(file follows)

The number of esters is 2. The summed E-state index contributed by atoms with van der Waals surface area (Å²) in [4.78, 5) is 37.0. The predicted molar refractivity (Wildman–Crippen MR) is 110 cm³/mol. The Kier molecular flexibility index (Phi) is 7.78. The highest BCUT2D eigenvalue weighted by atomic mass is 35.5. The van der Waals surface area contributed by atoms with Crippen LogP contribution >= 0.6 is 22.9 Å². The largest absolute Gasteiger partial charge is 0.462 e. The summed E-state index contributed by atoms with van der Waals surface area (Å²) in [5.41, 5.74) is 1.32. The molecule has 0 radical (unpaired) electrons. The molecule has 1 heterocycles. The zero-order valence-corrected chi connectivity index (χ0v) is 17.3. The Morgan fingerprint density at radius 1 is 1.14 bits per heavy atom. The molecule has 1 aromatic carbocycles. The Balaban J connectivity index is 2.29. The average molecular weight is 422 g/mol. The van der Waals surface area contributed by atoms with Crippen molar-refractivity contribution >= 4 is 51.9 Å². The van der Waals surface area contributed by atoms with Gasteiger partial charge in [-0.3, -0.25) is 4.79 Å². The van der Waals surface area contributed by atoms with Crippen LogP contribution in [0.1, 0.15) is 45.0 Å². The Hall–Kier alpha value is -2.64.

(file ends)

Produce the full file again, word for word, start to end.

The number of esters is 2. The summed E-state index contributed by atoms with van der Waals surface area (Å²) in [4.78, 5) is 37.0. The predicted molar refractivity (Wildman–Crippen MR) is 110 cm³/mol. The Kier molecular flexibility index (Phi) is 7.78. The highest BCUT2D eigenvalue weighted by atomic mass is 35.5. The van der Waals surface area contributed by atoms with Crippen LogP contribution >= 0.6 is 22.9 Å². The largest absolute Gasteiger partial charge is 0.462 e. The summed E-state index contributed by atoms with van der Waals surface area (Å²) in [5.41, 5.74) is 1.32. The molecule has 0 radical (unpaired) electrons. The molecule has 1 heterocycles. The zero-order valence-corrected chi connectivity index (χ0v) is 17.3. The Morgan fingerprint density at radius 1 is 1.14 bits per heavy atom. The molecule has 1 aromatic carbocycles. The Balaban J connectivity index is 2.29. The average molecular weight is 422 g/mol. The van der Waals surface area contributed by atoms with Crippen molar-refractivity contribution >= 4 is 51.9 Å². The van der Waals surface area contributed by atoms with Gasteiger partial charge in [-0.3, -0.25) is 4.79 Å². The van der Waals surface area contributed by atoms with Crippen LogP contribution in [0.1, 0.15) is 45.0 Å². The Hall–Kier alpha value is -2.64.